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ERIC Number: ED223653
Record Type: Non-Journal
Publication Date: 1982-Jul
Pages: 36
Abstractor: N/A
Reference Count: N/A
Rethinking the Principles of National Assessment: Towards a More Useful and Higher Quality Knowledge Base for Education.
Page, Ellis Batten
A review of the National Assessment of Educational Progress (NAEP), which originated 20 years ago, is presented; and the original political, ideological and social science assumptions for the design of NAEP are examined. The report criticizes the founding principle as hampering NAEP's maximum utility and exploratory power. In examining the form of NAEP, possible changes in design strategy and theory, sampling, measurements, reporting methods and administrative procedures are explored. Issues which emphasize the environment's influence on behavior in learning theory are discussed in relation to the uses of objective- versus norm-referenced testing. To benefit researchers, educators and public and private decision makers, a maximum amount of information should be collected from smaller numbers of students. Recommendations include a sounder scientific orientation, stress on curriculum-based learning, longitudinal studies, and frequent monitoring of NAEP. (CM)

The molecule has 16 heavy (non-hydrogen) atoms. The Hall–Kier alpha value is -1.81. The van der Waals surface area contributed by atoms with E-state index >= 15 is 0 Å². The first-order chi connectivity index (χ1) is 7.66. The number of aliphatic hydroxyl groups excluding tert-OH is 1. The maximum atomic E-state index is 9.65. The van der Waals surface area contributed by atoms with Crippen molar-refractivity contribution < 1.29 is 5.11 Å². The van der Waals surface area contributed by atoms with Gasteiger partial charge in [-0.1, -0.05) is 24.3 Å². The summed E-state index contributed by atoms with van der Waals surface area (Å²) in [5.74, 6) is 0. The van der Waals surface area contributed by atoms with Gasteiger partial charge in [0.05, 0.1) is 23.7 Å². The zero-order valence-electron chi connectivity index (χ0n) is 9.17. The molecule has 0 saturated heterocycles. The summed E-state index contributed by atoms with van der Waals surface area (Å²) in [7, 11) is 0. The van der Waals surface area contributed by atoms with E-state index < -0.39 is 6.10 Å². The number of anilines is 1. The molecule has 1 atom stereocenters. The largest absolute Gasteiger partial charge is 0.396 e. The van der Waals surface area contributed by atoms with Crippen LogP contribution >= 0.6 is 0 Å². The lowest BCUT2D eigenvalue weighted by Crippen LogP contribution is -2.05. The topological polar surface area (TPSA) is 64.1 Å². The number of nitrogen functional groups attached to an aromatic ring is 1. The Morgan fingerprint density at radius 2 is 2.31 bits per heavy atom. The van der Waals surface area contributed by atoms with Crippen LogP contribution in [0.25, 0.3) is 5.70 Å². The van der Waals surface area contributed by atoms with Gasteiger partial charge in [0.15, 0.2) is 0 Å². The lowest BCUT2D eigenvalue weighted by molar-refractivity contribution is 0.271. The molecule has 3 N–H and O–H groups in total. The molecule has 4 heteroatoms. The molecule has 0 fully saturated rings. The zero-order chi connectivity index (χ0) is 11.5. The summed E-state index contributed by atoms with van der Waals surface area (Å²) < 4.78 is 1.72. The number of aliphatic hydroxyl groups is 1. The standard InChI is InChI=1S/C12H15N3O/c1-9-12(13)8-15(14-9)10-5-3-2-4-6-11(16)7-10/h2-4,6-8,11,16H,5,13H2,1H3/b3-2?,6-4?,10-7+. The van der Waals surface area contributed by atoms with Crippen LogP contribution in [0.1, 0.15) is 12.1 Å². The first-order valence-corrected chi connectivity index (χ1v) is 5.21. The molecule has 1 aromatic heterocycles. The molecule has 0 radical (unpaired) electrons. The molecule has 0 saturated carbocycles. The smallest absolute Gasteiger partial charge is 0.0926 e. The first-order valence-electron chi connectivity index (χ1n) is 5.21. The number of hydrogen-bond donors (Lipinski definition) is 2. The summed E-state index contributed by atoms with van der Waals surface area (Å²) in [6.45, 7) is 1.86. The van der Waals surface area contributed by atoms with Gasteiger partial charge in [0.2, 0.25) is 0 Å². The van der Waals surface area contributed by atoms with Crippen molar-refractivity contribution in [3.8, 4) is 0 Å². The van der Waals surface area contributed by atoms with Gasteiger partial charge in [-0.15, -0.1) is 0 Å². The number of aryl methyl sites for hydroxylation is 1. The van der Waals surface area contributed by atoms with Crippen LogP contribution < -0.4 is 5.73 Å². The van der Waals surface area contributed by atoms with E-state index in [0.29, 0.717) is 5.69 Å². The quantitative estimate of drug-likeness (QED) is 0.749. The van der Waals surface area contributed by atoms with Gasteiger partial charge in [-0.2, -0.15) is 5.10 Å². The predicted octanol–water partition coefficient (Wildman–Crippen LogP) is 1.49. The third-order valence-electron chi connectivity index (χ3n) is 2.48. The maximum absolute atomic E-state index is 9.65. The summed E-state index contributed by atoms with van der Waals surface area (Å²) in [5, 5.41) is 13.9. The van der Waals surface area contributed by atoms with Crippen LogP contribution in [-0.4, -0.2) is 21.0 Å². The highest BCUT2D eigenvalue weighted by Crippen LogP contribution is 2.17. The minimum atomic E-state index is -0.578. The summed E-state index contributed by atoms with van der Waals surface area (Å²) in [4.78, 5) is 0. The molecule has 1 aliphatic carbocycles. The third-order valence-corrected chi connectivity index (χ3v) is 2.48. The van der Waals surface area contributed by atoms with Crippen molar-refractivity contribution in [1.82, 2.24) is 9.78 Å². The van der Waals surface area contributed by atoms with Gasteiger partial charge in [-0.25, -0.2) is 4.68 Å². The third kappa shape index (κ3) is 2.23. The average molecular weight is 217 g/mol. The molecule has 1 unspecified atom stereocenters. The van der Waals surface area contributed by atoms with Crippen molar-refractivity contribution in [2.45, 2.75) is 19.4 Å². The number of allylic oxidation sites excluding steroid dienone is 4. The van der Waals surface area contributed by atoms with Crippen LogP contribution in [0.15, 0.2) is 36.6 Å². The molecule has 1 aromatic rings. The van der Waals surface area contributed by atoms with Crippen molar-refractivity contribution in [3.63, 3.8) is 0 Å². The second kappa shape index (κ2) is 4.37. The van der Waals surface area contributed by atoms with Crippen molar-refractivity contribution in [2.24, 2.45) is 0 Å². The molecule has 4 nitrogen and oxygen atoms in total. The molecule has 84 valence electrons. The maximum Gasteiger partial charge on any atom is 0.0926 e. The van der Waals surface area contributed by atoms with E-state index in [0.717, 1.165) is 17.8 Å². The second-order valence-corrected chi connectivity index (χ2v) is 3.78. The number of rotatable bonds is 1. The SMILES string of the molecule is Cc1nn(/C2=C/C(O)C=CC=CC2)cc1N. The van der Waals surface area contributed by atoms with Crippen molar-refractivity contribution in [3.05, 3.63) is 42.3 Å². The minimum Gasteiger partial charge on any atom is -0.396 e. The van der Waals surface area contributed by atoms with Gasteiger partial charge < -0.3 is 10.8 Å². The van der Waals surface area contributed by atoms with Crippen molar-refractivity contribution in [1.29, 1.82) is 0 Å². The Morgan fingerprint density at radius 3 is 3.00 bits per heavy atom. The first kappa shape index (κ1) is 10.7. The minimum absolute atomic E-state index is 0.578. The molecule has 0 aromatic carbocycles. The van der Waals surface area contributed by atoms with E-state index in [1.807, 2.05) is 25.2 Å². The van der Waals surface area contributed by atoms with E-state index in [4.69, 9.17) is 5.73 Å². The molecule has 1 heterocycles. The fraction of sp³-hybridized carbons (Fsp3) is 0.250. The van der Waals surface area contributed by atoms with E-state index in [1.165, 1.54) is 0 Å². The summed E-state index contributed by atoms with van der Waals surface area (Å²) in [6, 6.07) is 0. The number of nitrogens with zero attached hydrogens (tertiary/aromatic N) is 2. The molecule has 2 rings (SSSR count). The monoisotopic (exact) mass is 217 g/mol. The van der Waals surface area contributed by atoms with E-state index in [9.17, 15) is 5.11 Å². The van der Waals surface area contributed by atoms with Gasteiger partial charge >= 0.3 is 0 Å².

Publication Type: Reports - Evaluative; Opinion Papers
Education Level: N/A
Audience: N/A
Language: English
Sponsor: National Inst. of Education (ED), Washington, DC.
Authoring Institution: N/A
Identifiers - Assessments and Surveys: National Assessment of Educational Progress